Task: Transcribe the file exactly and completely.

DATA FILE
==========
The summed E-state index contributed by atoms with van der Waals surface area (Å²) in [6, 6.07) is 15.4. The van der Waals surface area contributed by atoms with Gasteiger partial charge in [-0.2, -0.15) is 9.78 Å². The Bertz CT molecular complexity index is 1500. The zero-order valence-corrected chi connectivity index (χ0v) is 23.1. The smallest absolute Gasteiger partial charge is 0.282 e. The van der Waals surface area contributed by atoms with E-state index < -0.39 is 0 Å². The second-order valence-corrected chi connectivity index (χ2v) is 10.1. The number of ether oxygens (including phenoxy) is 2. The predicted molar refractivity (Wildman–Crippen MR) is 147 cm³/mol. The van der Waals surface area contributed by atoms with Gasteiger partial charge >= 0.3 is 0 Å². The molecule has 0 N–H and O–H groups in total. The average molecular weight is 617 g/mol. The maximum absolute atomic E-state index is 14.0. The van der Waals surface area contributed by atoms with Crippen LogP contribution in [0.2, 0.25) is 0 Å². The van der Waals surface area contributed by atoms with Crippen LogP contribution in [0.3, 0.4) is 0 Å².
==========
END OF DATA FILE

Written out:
The summed E-state index contributed by atoms with van der Waals surface area (Å²) in [6, 6.07) is 15.4. The van der Waals surface area contributed by atoms with Gasteiger partial charge in [-0.2, -0.15) is 9.78 Å². The Bertz CT molecular complexity index is 1500. The zero-order valence-corrected chi connectivity index (χ0v) is 23.1. The smallest absolute Gasteiger partial charge is 0.282 e. The van der Waals surface area contributed by atoms with E-state index < -0.39 is 0 Å². The second-order valence-corrected chi connectivity index (χ2v) is 10.1. The number of ether oxygens (including phenoxy) is 2. The predicted molar refractivity (Wildman–Crippen MR) is 147 cm³/mol. The van der Waals surface area contributed by atoms with Gasteiger partial charge >= 0.3 is 0 Å². The molecule has 0 N–H and O–H groups in total. The average molecular weight is 617 g/mol. The maximum absolute atomic E-state index is 14.0. The van der Waals surface area contributed by atoms with Crippen LogP contribution in [0.2, 0.25) is 0 Å². The van der Waals surface area contributed by atoms with Crippen LogP contribution in [0.3, 0.4) is 0 Å².